Estate agents say families are looking for a new lifestyle since realising they can work remotely.


Estate agents are reporting a surge in demand for seaside properties from workers eager to escape city life, with many believing the coronavirus pandemic will lead to a more permanent shift to home working.

Britain has more than 11,000 miles of coastline and is home to a wide array of beaches and outstanding beauty spots.

As someone who moved from London to the coast last year, I can vouch for the benefits. Daily walks are taken parallel to the sea and on a hot day I can pop out for an ice cream in minutes. The chatter of seagulls is a constant refrain as I work from my desk at home. I have been even more grateful for the space and picturesque views during lockdown, which has meant I haven’t felt claustrophobic.

Estate agents say families are looking for a new lifestyle since realising they can work remotely. Jack Newland, who works at Fine & Country’s New Forest and Sandbanks branch, says the office has been inundated with enquiries since the housing market opened again. Around £20m-worth of property was secured in just 10 days.

“We’ve seen a high level of activity and enquiries on the south coast. It does seem that current events have encouraged people to take more of an interest in what is such a beautiful part of the country, with the aim to find a better quality of life while still being only two hours from the capital,” he says.

‘Life is infinitely better out here’

Ruari Fairbairns – Father-of-two

Ruari Fairbairns used to be an oil trader in London and moved to North Berwick in East Lothian a few years ago.

Fairbairns is the founder of One Year No Beer, a movement that helps people to take a break from alcohol. He set it up in 2015 after he decided to cut alcohol from his own life to help him “become a better dad and husband”. In 2017, his story got picked up and he met the Dalai Lama. This prompted him to quit his job and grow the business full time.

“At this point I wondered why we were still living in London. I was commuting by Tube to a windowless office. I was born on an island, near the sea, and wanted this lifestyle again. Now the beach is 10 minutes away and life is infinitely better. Most days I’m out on the boat and I can pick the children up from school.”

Northern shores

It’s not just the south coast that is benefiting from a surge in demand. According to the property website Rightmove, the most in-demand coastal locations currently are Whitby in North Yorkshire, followed by Whitley Bay in Tyne and Wear and Troon in Ayrshire. Average asking prices are £213,053 in Whitby and £165,386 in Ayrshire.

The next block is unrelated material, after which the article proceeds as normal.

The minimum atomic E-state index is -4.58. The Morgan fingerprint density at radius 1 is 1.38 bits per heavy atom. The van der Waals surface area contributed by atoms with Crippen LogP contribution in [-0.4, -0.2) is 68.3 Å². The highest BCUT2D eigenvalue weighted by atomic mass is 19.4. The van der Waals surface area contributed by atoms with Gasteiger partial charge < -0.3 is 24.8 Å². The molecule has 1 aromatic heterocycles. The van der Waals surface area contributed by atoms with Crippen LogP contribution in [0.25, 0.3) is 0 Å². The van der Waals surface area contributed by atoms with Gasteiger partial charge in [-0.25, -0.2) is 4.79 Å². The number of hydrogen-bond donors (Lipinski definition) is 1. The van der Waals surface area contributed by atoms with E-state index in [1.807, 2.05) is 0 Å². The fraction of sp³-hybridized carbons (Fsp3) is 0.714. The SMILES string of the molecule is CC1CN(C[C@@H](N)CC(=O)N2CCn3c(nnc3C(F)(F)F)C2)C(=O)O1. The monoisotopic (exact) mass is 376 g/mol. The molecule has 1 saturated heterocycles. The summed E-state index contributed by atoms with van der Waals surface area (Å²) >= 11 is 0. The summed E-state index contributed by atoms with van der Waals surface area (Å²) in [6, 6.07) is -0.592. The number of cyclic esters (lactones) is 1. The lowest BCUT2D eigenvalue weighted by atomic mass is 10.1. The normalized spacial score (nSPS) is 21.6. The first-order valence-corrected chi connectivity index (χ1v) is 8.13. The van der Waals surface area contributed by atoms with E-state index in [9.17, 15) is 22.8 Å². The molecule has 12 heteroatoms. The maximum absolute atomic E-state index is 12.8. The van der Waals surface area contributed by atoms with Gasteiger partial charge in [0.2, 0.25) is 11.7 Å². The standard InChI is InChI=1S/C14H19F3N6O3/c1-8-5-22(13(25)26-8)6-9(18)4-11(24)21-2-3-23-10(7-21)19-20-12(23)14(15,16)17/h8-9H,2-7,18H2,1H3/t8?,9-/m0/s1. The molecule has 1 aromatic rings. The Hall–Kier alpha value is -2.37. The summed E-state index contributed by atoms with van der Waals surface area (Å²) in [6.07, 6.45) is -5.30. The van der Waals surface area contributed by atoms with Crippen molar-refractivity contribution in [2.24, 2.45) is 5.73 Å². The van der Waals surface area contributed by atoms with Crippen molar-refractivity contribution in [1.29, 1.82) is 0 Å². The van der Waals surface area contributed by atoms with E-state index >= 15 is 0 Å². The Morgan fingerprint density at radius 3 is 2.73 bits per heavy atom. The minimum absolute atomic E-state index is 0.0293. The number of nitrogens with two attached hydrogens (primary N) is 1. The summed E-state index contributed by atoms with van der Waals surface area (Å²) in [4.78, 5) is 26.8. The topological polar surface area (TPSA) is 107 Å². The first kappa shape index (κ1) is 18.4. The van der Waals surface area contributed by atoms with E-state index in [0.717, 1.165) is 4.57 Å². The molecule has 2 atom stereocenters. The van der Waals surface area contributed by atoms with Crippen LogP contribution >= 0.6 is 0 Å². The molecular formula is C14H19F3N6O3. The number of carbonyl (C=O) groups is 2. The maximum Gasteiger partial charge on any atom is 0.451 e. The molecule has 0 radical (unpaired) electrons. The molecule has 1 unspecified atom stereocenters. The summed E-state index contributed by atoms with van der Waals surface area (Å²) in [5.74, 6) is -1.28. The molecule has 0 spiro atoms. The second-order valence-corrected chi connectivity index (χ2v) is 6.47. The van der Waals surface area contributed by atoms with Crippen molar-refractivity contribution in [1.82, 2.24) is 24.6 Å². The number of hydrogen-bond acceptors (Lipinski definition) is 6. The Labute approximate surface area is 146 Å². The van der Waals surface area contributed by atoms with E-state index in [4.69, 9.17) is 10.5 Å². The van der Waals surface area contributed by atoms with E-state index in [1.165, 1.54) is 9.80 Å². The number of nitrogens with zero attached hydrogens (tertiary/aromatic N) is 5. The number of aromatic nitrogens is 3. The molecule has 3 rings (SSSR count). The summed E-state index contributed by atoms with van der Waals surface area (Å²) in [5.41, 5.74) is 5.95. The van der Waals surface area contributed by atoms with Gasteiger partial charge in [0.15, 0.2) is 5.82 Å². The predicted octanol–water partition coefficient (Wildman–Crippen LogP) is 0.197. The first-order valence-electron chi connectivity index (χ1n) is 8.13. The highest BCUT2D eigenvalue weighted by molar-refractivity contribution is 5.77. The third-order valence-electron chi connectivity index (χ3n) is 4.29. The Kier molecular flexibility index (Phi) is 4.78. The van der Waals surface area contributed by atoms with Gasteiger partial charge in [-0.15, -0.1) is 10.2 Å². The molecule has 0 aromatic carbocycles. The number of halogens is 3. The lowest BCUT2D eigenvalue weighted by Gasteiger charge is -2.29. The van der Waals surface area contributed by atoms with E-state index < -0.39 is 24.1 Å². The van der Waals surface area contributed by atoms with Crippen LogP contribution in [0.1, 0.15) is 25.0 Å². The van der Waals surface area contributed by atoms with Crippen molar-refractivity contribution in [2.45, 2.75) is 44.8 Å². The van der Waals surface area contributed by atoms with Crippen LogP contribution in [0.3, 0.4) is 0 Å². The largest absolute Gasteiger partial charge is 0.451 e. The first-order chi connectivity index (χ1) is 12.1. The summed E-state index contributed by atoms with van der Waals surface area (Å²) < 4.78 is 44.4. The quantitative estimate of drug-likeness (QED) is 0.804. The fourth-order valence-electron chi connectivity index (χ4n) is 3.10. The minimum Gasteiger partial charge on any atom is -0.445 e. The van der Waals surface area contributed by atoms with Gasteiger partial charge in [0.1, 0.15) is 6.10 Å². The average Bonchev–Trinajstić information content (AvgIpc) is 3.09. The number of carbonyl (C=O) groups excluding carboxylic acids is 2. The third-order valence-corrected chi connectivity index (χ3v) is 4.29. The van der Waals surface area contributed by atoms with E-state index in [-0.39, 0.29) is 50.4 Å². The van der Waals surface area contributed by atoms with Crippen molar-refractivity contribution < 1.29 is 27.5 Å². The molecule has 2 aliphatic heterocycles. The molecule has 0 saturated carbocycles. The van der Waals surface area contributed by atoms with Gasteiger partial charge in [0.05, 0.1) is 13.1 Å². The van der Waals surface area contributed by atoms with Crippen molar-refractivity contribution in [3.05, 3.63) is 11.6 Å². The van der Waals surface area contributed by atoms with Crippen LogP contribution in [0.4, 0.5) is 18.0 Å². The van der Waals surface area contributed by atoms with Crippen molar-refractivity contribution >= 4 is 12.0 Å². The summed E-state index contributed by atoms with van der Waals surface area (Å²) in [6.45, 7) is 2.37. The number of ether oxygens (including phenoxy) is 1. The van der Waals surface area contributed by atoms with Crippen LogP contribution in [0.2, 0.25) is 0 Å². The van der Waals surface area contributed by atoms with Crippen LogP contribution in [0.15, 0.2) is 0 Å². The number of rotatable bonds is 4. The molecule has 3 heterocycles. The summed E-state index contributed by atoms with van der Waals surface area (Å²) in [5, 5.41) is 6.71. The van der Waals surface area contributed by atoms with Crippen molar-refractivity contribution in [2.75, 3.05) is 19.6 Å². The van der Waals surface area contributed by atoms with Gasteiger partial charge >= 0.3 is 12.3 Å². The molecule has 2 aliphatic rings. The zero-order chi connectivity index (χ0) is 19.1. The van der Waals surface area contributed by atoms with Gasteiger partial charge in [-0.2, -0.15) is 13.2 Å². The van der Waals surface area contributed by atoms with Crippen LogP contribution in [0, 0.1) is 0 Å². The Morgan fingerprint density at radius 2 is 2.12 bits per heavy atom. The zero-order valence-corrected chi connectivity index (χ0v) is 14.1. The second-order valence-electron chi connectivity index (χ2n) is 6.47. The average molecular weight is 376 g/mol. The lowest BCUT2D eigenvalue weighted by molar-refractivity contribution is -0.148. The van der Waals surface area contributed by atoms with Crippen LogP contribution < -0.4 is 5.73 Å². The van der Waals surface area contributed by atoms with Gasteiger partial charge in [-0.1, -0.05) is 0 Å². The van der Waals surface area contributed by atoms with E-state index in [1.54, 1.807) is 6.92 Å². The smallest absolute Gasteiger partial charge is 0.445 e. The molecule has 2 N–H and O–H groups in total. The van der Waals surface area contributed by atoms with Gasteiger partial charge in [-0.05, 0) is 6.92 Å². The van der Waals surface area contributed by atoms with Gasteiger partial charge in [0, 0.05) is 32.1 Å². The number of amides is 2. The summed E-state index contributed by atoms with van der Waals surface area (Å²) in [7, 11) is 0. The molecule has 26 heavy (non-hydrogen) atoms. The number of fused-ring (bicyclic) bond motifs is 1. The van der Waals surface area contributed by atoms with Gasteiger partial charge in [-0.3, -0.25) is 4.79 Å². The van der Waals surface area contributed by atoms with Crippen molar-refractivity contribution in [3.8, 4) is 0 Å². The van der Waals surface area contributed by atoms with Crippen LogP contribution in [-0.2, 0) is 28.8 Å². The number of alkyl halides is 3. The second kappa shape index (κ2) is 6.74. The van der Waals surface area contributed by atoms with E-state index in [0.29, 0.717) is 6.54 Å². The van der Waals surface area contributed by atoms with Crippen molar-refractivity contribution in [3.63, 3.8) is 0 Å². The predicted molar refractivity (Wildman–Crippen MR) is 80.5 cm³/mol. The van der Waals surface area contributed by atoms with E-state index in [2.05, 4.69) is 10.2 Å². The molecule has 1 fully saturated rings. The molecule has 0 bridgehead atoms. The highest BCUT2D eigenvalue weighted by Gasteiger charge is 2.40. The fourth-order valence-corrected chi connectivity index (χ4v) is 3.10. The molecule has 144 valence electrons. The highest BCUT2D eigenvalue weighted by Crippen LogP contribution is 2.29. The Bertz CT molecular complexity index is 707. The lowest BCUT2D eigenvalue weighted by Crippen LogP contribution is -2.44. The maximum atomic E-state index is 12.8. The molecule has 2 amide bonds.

Whitley Bay, where average prices come in at £263,078, has benefited from a multi-million-pound regeneration programme in the past few years and this has led to an influx of new businesses in the area.

Susan Usher, branch manager of Your Move in Whitley Bay, says the town is popular with younger families as there are outstanding schools and beautiful beaches. She said: “Since the market reopened we’ve had an increase in people looking to move here. A number of properties are going for above asking prices.”

The cost of seaside properties fluctuates wildly depending on where you want to live. Sandbanks and Salcombe on the south coast, popular with the rich and famous, are the most expensive areas.

Sandbanks in Poole, Dorset, has an average asking price of £619,431, according to estate agent comparison website The cheapest place to buy is Blackpool, with average prices of £93,104, followed by Newbiggin-by-the-Sea, Northumberland, at £99,017.

Cornwall remains perennially popular among home hunters – particularly Padstow, Newquay and Bude. These are popular areas for second homes or holiday lets, putting even more pressure on prices.

Paying the price

Colby Short, the founder and chief executive of GetAgent, says city dwellers looking to relocate to Cornwall should consider opting for Wadebridge, which is close to Padstow but more affordable.

“While Wadebridge is not cheap, it provides a serious property price discount in the region of £50,000,” says Short. “Of course, this heightened demand for these ‘next best’ options will often cause prices to increase – so the downside is a reduction in affordability in the long term,” he adds.

Lee Reed-Bennett, 28, moved from London to Cornwall five years ago. He moved to St Austell with his partner, who has family there. He used to be a physiotherapist but now works for a local brewery. “I never thought I’d leave London, but I fell in love with the place,” says Reed-Bennett. Being here suits me down to the ground. St Austell isn’t the most picturesque place in Cornwall, but it has good pubs and shops and I’m only a 10-minute walk to work.

“When we’re not working, we spend a lot of time outside, enjoying what Cornwall has to offer. In the past few weeks I’ve had dinner more times at the beach than I have at home. I love this way of life.”

Seaside living is not for everyone. Popular areas are likely to be overrun by tourists in the hot weather, and some towns are struggling with high poverty levels.

But for those of us who have made the plunge, it’s hard to imagine now living anywhere that’s not by the sea.

(Article source: Inews)

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